News Article

Four day week 1

Will we ever see a 4-day week become the norm in the UK?

The pandemic has changed the world in many ways; one major effect in the UK has been the change to our working patterns, in particular, the introduction of remote working.

This has sparked the debate of whether businesses should start introducing a four-day working week; after all, many companies were forced to allow their employees to work from home and permit more flexible working.

The traditional 9-5, Monday to Friday working week has existed for over a century. Is it now time to consider an update? It is still an option that might still seem a long way off and be seen as too ‘radical’ a change.  

The benefits

The main benefit for a majority of people is pretty obvious; it is the chance to have a better work-life balance, allowing people to spend more time with their family and friends. But it is also a chance to unwind, de-stress and pursue hobbies that help us flourish.

So what about businesses?

COVID-19 meant businesses suffered, with thousands of employees being made redundant. The introduction of a shorter week would allow them to pull back some funds, avoiding further redundancies and boosting productivity from their employees.  Recruitment would reach a much wider field of talent as many may have commitments which mean they would otherwise be unable to do a full 5-day week.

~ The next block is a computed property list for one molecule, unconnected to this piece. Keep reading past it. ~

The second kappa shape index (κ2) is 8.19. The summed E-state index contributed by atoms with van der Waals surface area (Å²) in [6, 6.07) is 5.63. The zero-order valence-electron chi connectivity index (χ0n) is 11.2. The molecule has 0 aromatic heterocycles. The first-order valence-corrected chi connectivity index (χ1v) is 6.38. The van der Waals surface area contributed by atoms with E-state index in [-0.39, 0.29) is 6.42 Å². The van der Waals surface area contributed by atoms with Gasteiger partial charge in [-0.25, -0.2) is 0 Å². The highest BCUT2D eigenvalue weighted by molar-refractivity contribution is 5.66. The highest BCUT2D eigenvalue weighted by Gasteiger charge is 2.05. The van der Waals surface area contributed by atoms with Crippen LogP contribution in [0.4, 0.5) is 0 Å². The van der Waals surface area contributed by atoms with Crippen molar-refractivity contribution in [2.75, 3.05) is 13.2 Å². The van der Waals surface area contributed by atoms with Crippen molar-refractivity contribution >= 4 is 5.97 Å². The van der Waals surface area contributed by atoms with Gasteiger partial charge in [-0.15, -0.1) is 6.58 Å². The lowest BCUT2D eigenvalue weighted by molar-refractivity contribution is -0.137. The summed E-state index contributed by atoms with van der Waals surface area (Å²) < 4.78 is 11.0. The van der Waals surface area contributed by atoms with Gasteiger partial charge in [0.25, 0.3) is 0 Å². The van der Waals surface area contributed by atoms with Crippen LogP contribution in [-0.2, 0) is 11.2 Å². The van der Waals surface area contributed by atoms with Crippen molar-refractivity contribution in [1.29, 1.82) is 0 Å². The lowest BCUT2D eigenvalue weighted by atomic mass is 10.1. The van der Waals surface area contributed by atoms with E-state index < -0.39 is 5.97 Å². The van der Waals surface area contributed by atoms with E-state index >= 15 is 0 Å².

The environment would also benefit from shorter working weeks, with less commuting reducing the amount of pollution. During the first lockdown last year, it was estimated that in some cities, the level of nitrogen dioxide fell by 60%, on the same period in 2019

The issues with a reduced week

Undoubtedly there would be disadvantages to a shorter working week, not least the cost to companies, and this may be reason enough to not implement a change of working hours.

For some, having face-to-face interaction is crucial to the smooth running of the business; for example, any business that works for/with the general public might find that reducing their service will cause too much disruption and have negative consequences. 

Smaller enterprises may not have access to the legal support of an HR department to implement a new working week. This requires changes to contracts and making sure this is done correctly is critical to avoid disputes further down the line.

What to do if you want to implement a shortened work week

At this stage it is highly unlikely that the whole of the UK will suddenly change to a shorter week; with so many hurdles legally, it will be something that will take a long time to organise.

But if you are interested in progressing your business and seeing the potential of a shorter week, there are many things that need to be considered, not least making sure your employees have flexibility clauses. If you are thinking about this and want some help and advice, SFB Consulting are ready to facilitate your requirements. Please call us on 01279 874676 and we will support your business to implement any new changes to your business.